One of the best things about living out here is how different each day can be! Today started with a dog walk, typical, at least once again since hunting season is over. Today I chose to walk a different route. The neighbor’s horses were up in their new pivot field, and I figured it would be a great photo op.
Yeah, not bad! I needed to get closer.
Usually horses will come to a person or run away, depending on their temperament, but they weren’t really looking at me. They kept turning and looking down the field. I walked a bit more and saw a deer standing there. It wouldn’t lift its head and look towards me, though, or the horses. It didn’t run away. How weird. It’s only a few days past hunting season, but most deer are still pretty flighty.
I approached a bit more. I zoomed in my little camera as far as I could, then zoomed in on the camera’s screen. It’s like binoculars, but worse…
Aha! I got it. Two bucks had their antlers locked together. One was down, the other still standing, head down, attached in deadly combat with his opponent.
I had nothing. No rope. No saw. No help but three dogs. I turned and hoofed it back to my house. Arriving sweaty and puffing, I grabbed a refreshingly cool drink, sat down, and placed a call. I really didn’t expect the local game warden to answer, but he did! He said he’d round up some help and come out. What luck. During some of the busiest time of the year for him, and I managed to catch him at home.
Forty minutes later, we drove back out in his classic green Wyoming Game and Fish truck. Both bucks were down now.
The warden’s backup was a few minutes behind us in his pickup with a dart gun… but T. decided it wouldn’t be necessary. We could tell the other buck was already dead. Two live bucks and it would have been a different story… bucks are fast and potentially dangerous… but one anchored down was approachable. T. grabbed a short hunting saw and approached. I told him I’d be backup if he got in trouble, but I wasn’t very willing to get too close! That’s when I started filming.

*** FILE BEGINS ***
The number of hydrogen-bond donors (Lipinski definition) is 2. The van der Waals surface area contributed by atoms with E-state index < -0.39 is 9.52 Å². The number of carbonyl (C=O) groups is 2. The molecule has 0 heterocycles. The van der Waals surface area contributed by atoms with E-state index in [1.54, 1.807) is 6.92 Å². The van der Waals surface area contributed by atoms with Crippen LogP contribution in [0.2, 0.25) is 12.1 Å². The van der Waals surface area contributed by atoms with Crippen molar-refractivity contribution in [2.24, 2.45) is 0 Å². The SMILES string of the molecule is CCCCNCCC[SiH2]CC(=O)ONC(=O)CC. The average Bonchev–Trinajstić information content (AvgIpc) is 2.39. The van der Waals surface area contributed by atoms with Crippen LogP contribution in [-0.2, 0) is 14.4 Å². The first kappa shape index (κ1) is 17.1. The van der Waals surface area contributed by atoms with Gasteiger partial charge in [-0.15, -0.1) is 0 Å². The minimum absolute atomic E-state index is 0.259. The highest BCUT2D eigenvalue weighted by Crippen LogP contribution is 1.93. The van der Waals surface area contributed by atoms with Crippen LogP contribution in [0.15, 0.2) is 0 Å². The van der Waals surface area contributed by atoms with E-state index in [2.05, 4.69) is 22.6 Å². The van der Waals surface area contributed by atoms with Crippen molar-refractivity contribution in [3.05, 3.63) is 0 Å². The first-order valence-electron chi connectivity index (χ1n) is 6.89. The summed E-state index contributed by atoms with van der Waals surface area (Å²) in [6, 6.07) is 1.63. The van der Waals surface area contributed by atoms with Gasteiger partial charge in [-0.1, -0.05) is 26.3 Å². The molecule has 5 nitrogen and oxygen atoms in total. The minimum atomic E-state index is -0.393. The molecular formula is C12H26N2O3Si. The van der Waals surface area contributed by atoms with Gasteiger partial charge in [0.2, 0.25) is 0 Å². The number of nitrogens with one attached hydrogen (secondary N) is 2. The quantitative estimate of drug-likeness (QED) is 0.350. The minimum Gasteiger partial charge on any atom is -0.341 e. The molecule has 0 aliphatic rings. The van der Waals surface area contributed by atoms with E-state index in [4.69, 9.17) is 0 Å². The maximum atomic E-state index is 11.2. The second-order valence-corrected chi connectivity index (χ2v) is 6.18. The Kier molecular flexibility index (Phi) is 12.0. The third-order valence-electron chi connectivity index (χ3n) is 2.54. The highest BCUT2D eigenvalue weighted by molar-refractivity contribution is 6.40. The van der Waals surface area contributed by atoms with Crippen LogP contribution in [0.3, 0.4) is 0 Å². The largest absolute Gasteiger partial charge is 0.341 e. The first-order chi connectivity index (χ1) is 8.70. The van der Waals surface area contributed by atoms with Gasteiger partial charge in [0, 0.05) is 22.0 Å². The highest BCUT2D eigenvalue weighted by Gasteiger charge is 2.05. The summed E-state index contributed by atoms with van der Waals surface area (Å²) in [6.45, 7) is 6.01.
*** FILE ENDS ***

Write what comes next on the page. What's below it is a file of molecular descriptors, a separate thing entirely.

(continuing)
It took a few tries… the buck was now terrified and pulling his dead partner along. He didn’t act aggressive with T., always pulling, never trying to swing his head towards him or charging. A few grating swipes, then T. reaches up and pops off the tip of an antler. He’s free! The poor buck staggers back, exhausted, sore, stiff, but definitely OUT OF THERE! The horses that first clued me into his presence trot after him for a closer look.
We examine the other buck. He’s bigger, but in this case it didn’t seem to help him. Something, most likely coyotes, had already began feeding on him. What a horrible thought for the freed buck. That he stood there, watching his opponent become food for coyotes, possibly having to fend some off himself…I REALLY felt sorry for him then!
The story ended as best as it could… luck was on the side of the young buck today. With deer season over, he’ll have peace and quiet. Thank you T. and the Wyoming Game and Fish Department!
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